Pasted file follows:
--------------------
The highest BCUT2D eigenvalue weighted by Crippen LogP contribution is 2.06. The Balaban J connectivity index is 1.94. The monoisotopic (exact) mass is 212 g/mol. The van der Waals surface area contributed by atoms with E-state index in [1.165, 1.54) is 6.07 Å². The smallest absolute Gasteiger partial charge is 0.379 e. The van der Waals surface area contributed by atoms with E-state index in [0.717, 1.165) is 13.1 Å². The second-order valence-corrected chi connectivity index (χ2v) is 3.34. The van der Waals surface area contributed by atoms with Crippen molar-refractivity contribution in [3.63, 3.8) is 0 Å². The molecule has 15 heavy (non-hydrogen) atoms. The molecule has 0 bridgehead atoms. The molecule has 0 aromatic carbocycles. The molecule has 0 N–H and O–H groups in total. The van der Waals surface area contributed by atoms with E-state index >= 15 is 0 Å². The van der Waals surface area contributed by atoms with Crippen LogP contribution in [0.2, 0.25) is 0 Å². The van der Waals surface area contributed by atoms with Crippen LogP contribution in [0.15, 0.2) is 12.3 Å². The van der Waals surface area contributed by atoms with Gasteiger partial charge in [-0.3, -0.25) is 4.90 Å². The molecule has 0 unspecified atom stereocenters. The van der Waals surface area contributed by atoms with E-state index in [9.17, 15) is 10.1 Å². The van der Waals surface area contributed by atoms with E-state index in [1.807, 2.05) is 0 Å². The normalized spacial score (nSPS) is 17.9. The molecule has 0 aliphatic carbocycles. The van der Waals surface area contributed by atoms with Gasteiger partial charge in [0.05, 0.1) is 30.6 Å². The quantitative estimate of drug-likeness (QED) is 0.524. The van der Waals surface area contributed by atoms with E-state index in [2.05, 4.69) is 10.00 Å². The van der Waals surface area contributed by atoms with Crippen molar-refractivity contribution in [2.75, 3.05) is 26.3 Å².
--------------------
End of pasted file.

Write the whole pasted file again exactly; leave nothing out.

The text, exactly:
The highest BCUT2D eigenvalue weighted by Crippen LogP contribution is 2.06. The Balaban J connectivity index is 1.94. The monoisotopic (exact) mass is 212 g/mol. The van der Waals surface area contributed by atoms with E-state index in [1.165, 1.54) is 6.07 Å². The smallest absolute Gasteiger partial charge is 0.379 e. The van der Waals surface area contributed by atoms with E-state index in [0.717, 1.165) is 13.1 Å². The second-order valence-corrected chi connectivity index (χ2v) is 3.34. The van der Waals surface area contributed by atoms with Crippen molar-refractivity contribution in [3.63, 3.8) is 0 Å². The molecule has 15 heavy (non-hydrogen) atoms. The molecule has 0 bridgehead atoms. The molecule has 0 aromatic carbocycles. The molecule has 0 N–H and O–H groups in total. The van der Waals surface area contributed by atoms with E-state index >= 15 is 0 Å². The van der Waals surface area contributed by atoms with Crippen LogP contribution in [0.2, 0.25) is 0 Å². The van der Waals surface area contributed by atoms with Crippen LogP contribution in [0.15, 0.2) is 12.3 Å². The van der Waals surface area contributed by atoms with Gasteiger partial charge in [-0.3, -0.25) is 4.90 Å². The molecule has 0 unspecified atom stereocenters. The van der Waals surface area contributed by atoms with E-state index in [9.17, 15) is 10.1 Å². The van der Waals surface area contributed by atoms with E-state index in [1.807, 2.05) is 0 Å². The normalized spacial score (nSPS) is 17.9. The molecule has 0 aliphatic carbocycles. The van der Waals surface area contributed by atoms with Gasteiger partial charge in [0.05, 0.1) is 30.6 Å². The quantitative estimate of drug-likeness (QED) is 0.524. The van der Waals surface area contributed by atoms with E-state index in [2.05, 4.69) is 10.00 Å². The van der Waals surface area contributed by atoms with Crippen molar-refractivity contribution in [2.75, 3.05) is 26.3 Å².